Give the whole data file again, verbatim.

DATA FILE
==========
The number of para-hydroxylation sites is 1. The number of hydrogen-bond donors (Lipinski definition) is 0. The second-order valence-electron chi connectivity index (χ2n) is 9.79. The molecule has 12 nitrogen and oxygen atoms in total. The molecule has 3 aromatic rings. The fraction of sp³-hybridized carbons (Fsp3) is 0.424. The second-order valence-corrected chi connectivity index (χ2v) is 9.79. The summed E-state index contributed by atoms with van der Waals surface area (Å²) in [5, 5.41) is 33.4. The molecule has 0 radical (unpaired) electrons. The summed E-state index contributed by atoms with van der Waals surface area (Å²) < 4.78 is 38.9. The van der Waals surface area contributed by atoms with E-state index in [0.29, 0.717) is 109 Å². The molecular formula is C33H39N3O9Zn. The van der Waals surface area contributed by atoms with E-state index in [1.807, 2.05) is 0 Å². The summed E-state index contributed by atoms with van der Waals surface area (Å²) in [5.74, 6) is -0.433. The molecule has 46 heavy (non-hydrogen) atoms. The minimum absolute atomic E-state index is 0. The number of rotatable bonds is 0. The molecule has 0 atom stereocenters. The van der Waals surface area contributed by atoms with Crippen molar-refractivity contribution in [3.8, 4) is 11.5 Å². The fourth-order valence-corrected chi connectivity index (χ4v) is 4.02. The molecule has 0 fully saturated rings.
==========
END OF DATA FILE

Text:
The number of para-hydroxylation sites is 1. The number of hydrogen-bond donors (Lipinski definition) is 0. The second-order valence-electron chi connectivity index (χ2n) is 9.79. The molecule has 12 nitrogen and oxygen atoms in total. The molecule has 3 aromatic rings. The fraction of sp³-hybridized carbons (Fsp3) is 0.424. The second-order valence-corrected chi connectivity index (χ2v) is 9.79. The summed E-state index contributed by atoms with van der Waals surface area (Å²) in [5, 5.41) is 33.4. The molecule has 0 radical (unpaired) electrons. The summed E-state index contributed by atoms with van der Waals surface area (Å²) < 4.78 is 38.9. The van der Waals surface area contributed by atoms with E-state index in [0.29, 0.717) is 109 Å². The molecular formula is C33H39N3O9Zn. The van der Waals surface area contributed by atoms with E-state index in [1.807, 2.05) is 0 Å². The summed E-state index contributed by atoms with van der Waals surface area (Å²) in [5.74, 6) is -0.433. The molecule has 46 heavy (non-hydrogen) atoms. The minimum absolute atomic E-state index is 0. The number of rotatable bonds is 0. The molecule has 0 atom stereocenters. The van der Waals surface area contributed by atoms with Crippen molar-refractivity contribution in [3.8, 4) is 11.5 Å². The fourth-order valence-corrected chi connectivity index (χ4v) is 4.02. The molecule has 0 fully saturated rings.